At 1719 Sterling Place, OHBTA is as negligent as it is at 1920 Union. "When the hot water is available, it is scalding hot," says Lillian Easom, a resident of the building for more than 20 years. In Easom's bathroom, the paint and plaster have all but fallen away around a leak that blasts hot steam. Easom says the fire department shut the water in the building off for nearly 48 hours to investigate the problem, forcing tenants to buy their own water. Other complaints include mold that coats the building's walls, and broken windows that either cannot be closed or are sealed shut.

    Without the help of a dependable landlord, tenants fix their own problems. Erica Mason, who's lived in the building with her 11-year-old son for the past seven years, buys her own boric acid and bleach to deal with vermin. Last winter, Yvonne Miller resorted to heating bricks in her oven on cold days. When Ann Mercier spoke to the managers about her malfunctioning refrigerator, she was told she'd have to replace it herself.

    Farrakhan has repeatedly denied mismanaging his properties. "If I'm so bad, why did HPD continue to do business with me?" he says. In fact, HPD, which once did steer buildings his way, now considers him a blight. HPD prompted the DOI probe, and its view of Farrakhan has soured so badly in recent months that Farrakhan sent a letter to his allies in October enlisting help in his battle against what he now calls HPD harassment. Farrakhan tells the Voice that the agency was "only concerned about transferring buildings to their friends"— he doesn't mention his own propensity to steer security and other contracts to firms connected to him.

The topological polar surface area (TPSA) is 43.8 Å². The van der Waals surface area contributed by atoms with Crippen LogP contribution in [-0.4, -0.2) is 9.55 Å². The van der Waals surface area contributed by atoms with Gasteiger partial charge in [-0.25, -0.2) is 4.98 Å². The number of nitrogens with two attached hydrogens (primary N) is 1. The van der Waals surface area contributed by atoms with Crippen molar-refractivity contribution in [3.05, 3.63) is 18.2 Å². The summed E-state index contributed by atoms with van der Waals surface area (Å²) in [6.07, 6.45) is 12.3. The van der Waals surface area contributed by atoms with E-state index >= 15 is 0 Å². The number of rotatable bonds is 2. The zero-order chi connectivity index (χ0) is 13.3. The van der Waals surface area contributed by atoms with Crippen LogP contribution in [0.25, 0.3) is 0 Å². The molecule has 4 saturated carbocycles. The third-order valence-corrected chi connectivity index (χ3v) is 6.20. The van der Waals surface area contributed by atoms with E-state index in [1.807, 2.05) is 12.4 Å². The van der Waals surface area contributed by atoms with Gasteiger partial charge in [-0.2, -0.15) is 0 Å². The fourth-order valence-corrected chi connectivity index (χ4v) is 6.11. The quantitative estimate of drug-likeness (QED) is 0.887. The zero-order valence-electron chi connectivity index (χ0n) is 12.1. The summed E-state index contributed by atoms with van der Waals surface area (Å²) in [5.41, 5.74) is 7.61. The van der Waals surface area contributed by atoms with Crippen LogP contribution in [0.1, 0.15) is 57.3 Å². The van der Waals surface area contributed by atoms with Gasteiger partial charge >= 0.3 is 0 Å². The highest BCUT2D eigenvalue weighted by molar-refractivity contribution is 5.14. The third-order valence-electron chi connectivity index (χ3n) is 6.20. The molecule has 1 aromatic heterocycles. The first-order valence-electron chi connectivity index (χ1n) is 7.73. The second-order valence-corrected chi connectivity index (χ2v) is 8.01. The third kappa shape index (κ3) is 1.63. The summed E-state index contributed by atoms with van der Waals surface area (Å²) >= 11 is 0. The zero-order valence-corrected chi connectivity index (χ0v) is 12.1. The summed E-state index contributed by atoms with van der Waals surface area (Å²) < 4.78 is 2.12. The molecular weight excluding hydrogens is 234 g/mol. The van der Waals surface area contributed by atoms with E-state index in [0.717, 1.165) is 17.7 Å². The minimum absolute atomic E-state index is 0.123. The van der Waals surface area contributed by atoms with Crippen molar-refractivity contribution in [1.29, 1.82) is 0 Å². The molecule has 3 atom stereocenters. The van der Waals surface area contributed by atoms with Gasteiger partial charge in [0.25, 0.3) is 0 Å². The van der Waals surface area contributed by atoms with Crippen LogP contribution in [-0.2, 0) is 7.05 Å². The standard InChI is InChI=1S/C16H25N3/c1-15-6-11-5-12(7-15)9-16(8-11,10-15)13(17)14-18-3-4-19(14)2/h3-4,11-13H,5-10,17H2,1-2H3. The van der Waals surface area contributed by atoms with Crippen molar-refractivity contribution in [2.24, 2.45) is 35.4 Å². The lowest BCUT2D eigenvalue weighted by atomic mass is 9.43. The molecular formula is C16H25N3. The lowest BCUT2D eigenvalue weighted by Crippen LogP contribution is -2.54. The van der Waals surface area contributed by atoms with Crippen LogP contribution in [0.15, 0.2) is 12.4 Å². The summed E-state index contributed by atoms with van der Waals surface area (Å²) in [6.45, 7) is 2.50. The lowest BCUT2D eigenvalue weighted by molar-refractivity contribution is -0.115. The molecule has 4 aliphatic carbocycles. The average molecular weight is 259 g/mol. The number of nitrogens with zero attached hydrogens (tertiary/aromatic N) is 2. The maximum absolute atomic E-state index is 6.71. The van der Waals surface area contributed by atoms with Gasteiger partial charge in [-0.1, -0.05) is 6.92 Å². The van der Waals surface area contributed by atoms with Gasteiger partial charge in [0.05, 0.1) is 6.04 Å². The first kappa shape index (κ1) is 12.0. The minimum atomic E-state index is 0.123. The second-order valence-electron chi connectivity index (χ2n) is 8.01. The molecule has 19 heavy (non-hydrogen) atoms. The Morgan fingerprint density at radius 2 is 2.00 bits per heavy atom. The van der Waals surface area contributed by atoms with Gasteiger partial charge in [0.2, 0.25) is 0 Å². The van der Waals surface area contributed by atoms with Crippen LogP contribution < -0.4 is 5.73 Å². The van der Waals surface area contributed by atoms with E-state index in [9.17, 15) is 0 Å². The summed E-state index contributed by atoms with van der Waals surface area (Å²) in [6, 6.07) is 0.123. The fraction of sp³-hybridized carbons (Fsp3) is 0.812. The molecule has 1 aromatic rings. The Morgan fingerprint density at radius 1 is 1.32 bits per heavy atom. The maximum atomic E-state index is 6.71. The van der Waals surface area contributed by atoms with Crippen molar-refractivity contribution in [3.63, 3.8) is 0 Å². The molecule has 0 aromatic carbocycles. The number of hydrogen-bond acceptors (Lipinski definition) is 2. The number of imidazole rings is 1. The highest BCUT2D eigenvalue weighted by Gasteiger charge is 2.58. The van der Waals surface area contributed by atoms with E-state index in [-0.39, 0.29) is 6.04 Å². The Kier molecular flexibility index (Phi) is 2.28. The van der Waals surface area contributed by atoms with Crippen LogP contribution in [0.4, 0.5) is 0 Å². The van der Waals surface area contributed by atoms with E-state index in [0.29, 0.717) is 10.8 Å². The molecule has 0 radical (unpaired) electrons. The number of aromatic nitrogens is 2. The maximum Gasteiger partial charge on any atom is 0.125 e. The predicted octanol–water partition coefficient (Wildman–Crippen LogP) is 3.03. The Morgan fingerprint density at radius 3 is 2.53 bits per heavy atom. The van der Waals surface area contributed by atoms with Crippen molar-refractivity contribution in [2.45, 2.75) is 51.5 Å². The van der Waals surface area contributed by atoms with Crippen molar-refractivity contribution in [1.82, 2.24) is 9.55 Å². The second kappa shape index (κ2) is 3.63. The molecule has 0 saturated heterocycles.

Farrakhan also contends that many of his violations were exaggerated and that the rising prices of fuel, repairs, and supplies have contributed to the deterioration of his buildings. Without giving any specific information, he insists that he has a plan to rehab his properties. His tenants can only hope it's such a good one that he earns his salary at OHBTA of almost $150,000 a year $150,000 a year.